Buff-breasted Sandpiper, Davidstow Airfield, Cornwall (Mark Worden).
Both the Buff-breasted Sandpiper and Long-billed Dowitcher were still at Frampton Marsh, Lincs, early in the week, but it was a juvenile Black-winged Stilt that caused the biggest shorebird-related stir on the British east coast. Making its first appearance at Filey, North Yorkshire, for the day on 28th, it had relocated north to Foulden, Borders, by the following morning, where it again spent just a single day. Although it could not be found anywhere on 30th, it was presumably not far away, for it appeared in Northumberland on 31st, spending much of its time at Druridge Pools but also visiting Cresswell Pond. Almost predictably it had moved on by the morning of 1st and was relocated inland at Idle Valley NR, Notts, where it finally settled and remained to 3rd. Another good wader of Palearctic origin was the juvenile Kentish Plover on the beach at Eastoke, Hants, on 2nd.
Black-winged Stilt, Druridge Pools, Northumberland (Frank Golding).
Up to a handful of Grey Phalaropes were seen in St Ives Bay, Cornwall, by booby twitchers, while a respectable 23 flew past Bridges of Ross, Co Clare, on 31st (with 12 more on 1st). In fact, seawatching was actually fairly decent on 31-1st, with Bridges of Ross also producing modest totals of Sabine's Gull, Leach's Storm Petrel and Long-tailed Skua during the week. Kilcummin Head, Co Mayo, was also productive on those dates, with 1st producing 14 Sabine's Gulls, 26 Pomarine Skuas and 36 Leach's Storm Petrels. We're starting to move out of peak Wilson's Storm Petrel season now, but two were nonetheless logged on a Scilly pelagic on 28th. A Fea's-type Petrel went past Annagh Head, Co Mayo, on 30th.
The adult Bonaparte's Gull put in another week at Oare Marshes, Kent, while the Co Clare bird was still between Liscannor and Lahinch. A White-winged Tern at Lodmoor RSPB, Dorset, quickly moved west to Abbotsbury on 1st. Caspian Gulls were seen at 24 sites north to Northumberland and west to Cheshire.
Caspian Gull, Scarborough, North Yorkshire (Christopher Bell).
The Western Bonelli's Warbler at Trevescan, Cornwall, fulfilled its obligations as bonus or consolation bird (depending on whether you saw the booby or not) until 1st, while another was found at Uwchmynydd, Gwynedd, on 31st and lingered to 3rd. Also still around was the Black-headed Bunting on Lundy, Devon – and, judging by the photos, was performing quite well at times. Meanwhile, in Cornwall, a Tawny Pipit was at Pendeen on 28th.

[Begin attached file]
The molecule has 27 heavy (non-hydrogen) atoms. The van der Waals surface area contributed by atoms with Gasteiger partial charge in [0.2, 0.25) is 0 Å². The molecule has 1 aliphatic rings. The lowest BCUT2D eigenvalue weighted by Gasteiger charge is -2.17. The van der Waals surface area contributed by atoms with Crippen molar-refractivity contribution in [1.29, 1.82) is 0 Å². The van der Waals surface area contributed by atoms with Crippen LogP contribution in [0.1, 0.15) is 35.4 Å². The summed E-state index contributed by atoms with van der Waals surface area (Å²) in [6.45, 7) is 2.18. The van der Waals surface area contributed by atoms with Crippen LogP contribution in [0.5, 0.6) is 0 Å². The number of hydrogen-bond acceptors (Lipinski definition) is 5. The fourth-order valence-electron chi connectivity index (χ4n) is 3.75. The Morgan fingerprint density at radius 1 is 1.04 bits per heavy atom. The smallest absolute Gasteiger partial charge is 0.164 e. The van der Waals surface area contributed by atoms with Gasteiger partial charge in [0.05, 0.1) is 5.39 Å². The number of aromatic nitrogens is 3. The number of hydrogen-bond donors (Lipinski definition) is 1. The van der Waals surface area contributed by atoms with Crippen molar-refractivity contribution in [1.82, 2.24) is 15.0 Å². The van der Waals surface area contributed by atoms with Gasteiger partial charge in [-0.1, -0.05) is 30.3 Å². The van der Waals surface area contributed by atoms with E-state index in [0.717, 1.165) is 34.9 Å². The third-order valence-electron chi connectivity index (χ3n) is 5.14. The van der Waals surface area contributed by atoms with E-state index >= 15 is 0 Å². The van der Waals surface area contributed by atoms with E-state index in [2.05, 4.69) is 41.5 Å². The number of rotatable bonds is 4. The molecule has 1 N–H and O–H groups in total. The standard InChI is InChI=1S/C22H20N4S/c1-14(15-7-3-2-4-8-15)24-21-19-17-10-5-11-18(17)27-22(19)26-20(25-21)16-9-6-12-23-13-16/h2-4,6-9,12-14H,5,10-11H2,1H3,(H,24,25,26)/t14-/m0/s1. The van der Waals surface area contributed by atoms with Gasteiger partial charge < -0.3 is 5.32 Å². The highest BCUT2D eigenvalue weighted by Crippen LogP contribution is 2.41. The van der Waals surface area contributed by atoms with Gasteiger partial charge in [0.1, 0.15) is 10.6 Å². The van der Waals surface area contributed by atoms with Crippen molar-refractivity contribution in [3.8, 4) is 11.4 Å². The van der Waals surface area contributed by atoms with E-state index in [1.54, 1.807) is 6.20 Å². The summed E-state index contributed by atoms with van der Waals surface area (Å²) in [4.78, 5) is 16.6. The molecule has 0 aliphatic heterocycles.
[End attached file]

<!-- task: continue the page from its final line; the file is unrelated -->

Black-headed Bunting, Lundy, Devon (Dean Jones).
Shetland produced a hat-trick of Citrine Wagtails, with birds on Balta Isle, Unst, on 29th, at Hillswick, Mainland, on 2nd and at Baltasound, Unst, on 3rd. A male Grey-headed Wagtail was photographed at Hesketh Out Marsh, Lancs, on 31st. A European Bee-eater spent the day on Whalsay, Shetland, on 30th, with another flying over Leysdown-on-Sea, Kent, on 1st. A Hoopoe was at Dishforth, North Yorkshire, on 30th, with others at Tamworth, Staffs, on 2nd and at Millbrook, Cornwall, on 2-3rd.
Citrine Wagtail, Baltasound, Unst, Shetland (Brydon Thomason).
Wrynecks were seen in reasonable numbers, with the 45 or so widely spread and including inland birds at several spots, such as one trapped and ringed at Bevercotes, Notts, on 3rd.
Wryneck, Ogmore-by-Sea, Glamorgan (Clive Daelman).
It was a familiar story for the week's two Aquatic Warblers, which were extracted from mistnets at Llangorse Lake, Powys, on 30th and Titchfield Haven, Hants, on 1st. A single new Greenish Warbler was found at Brotton, Cleveland, on 2-3rd, with birds still in Shetland and Orkney at the beginning of the week. Mainland Shetland also scored a couple of Icterine Warblers, with a third on Fair Isle and another on Cape Clear, Co Cork, on 28th. Both Melodious Warblers were in Cornwall, with one at Porthgwarra on 28-29th and another at Rinsey Head on 3rd. The only Marsh Warbler was on Fair Isle from 30-1st, while seven or eight Barred Warblers were in the Northern Isles and another visited Thurlestone, Devon, on 30th.